destination on a hemispheric circuit of arts institutions, attracting not only artists, but also critics and administrators, who entered the institution as international civil servants, interns, fellowship recipients, cultural attachés, and ambassadors.7 In addition to Gómez Sicre, two prominent Latin American intellectuals contributed significantly to the shape and art historical interpretation of the AMA collection. The first is Rafael Squirru (Argentina, b. 1925), who arrived in Washington, D.C., in April 1963 to assume the position of Pan American Union director of Cultural Affairs, at a time when U.S. foreign policy toward Latin America was concerned with countering the allure of communism and the Cuban Revolution. An adept critic who was open to emerging aesthetic modalities, such as Pop art and happenings, Squirru dedicated himself to staking a claim for the centrality of the arts and humanities in fostering democratic and economic liberalism in Latin American societies.8 Later, in 1983, Marta Traba (Colombia [b. Argentina], 1923–1983), the most prominent art critic to emerge within the Latin American New Left during the 1960s and 1970s, arrived at the PAU to direct the reinstallation of the Museum of Modern Art of Latin America permanent collection. Concurrently, Traba wrote an ambitious history of contemporary Latin American art, based primarily on examples from the museum collection. Traba’s reinstallation plan and narrative underscored five transnational aesthetic currents featured in the AMA collection: pioneering modernisms, lyrical abstraction, geometric abstraction, figuration, and vernacular art.9 Given the different aesthetic and political commitments, cultural backgrounds, and generational affiliations that entered into Gómez Sicre’s relationships with Squirru and Traba respectively, it is not surprising that an extensive chismografía, or archive of gossip, surrounds his interactions with these two powerful critics who joined him at the PAU during different periods in the institution’s history. However, the fact that the AMA collection could serve as a point of convergence for these three figures during the cold war itself is rather amazing; it attests to the way in which Latin American postwar modernisms corresponded to an ideal of cultural autonomy across ideological divides, and the way in which this collection in particular spoke to these critics’ shared investment in advancing continental perspectives for the study and exhibition of modern and contemporary art in the face of European and U.S. dominance of the field.10 Until recently, the AMA could proclaim itself to be “the only museum in the world devoted entirely to contemporary Latin American and Caribbean art,” a testament to the uniqueness of this institution, its pioneering efforts to present contemporary work by Latin American artists in the United States, and its contributions to advancing and building consensus around a regional perspective on Latin American art, an approach that many today take for granted.11 This exhibition of work from the AMA, Libertad de Expresión, provides a window into significant aspects of cold war cultural production in the Americas, from avant-garde movements in visual art to debates about the role of the artist in society. It illuminates the overlapping networks of hemispheric art patronage, diplomacy, and corporate investment and reveals perspectives on the dynamic and evolving relationships among the peoples and nations of the Americas north and south. José Gómez Sicre’s Curatorial Values and Committed Art The rise to prominence of the New York school of Abstract Expressionism is a locus cl assicus of U.S. art history surveys, one that opens the post-1945 period on a high note of growing recognition for U.S. art in international venues amid the postwar triumphalism that Henry Luce dubbed “the American Century.”12 As but one case in point from this exhibition, Alejandro Obregón’s painting, Estudiante Muerto (El Velorio) (1956; fig. 1), serves as a powerful counterexample to familiar accounts of U.S. exceptionalism in art historical narratives. Here is an exemplary work of postwar modernism, no less American than Jackson Pollock’s action paintings, and in fact consecrated through many of the same critical and institutional circuits, but in other respects, worlds apart from the New York art scene. Obregón’s compelling and much-reproduced painting is as entwined with the AMA’s institutional history as it is with that of the artist’s native Colombia. Saturated in reds and purples, with sparing interjections of yellow, black, and white, the work’s sensuous palette draws the viewer toward a golden orb at its center, from which he begins to piece together a fragmented human figure sprawled across the canvas’s horizontal axis. A macabre still life emerges: on a table that doubles as a proscenium appears a dead man—mutilated, bones protruding and visible through transparent flesh, knees bent. A figure rendered at human scale, too large and broken to rest comfortably on this canvas that stages his perpetual wake. The victim is surrounded by flowers and a rooster, icons that bring to mind mourning and devotion, as well as the work that Pablo Picasso created during the Spanish Civil War and World War II. Obregón’s visual elegy commemorates thirteen national university students who were massacred by the Colombian army in 1954. The artist was present in Bogotá on April 9, 1948, when the assassination of popular Liberal Party presidential candidate Jorge Eliécer Gaitán unleashed a violent rebellion, known as the Bogotazo, that left thousands of civilians dead in a matter of hours and marked the beginning 12 | Fred Jones Jr. Museum of Art, University of Oklahoma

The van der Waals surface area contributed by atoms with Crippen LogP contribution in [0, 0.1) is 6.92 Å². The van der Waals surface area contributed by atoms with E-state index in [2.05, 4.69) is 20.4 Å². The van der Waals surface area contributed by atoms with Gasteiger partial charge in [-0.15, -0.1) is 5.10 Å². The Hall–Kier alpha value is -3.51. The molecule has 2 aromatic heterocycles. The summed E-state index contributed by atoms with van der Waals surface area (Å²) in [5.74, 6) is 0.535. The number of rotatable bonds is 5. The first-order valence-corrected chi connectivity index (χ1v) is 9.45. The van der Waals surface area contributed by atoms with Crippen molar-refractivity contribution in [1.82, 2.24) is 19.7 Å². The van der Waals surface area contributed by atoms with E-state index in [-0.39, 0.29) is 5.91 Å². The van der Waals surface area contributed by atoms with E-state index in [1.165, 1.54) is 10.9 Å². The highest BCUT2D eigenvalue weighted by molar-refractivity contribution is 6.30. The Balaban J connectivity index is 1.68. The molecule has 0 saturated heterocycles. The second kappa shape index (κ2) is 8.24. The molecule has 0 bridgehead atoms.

Fig 1. Alejandro Obregón (Colombia, 1920–1992) Estudiante Muerto (El Velorio)/The Dead Student (The Vigil), 1956 Oil on canvas, 55 x 69 in. (140 x 175 cm.) OAS | Art Museum of the Americas Collection. Purchase Fund, 1957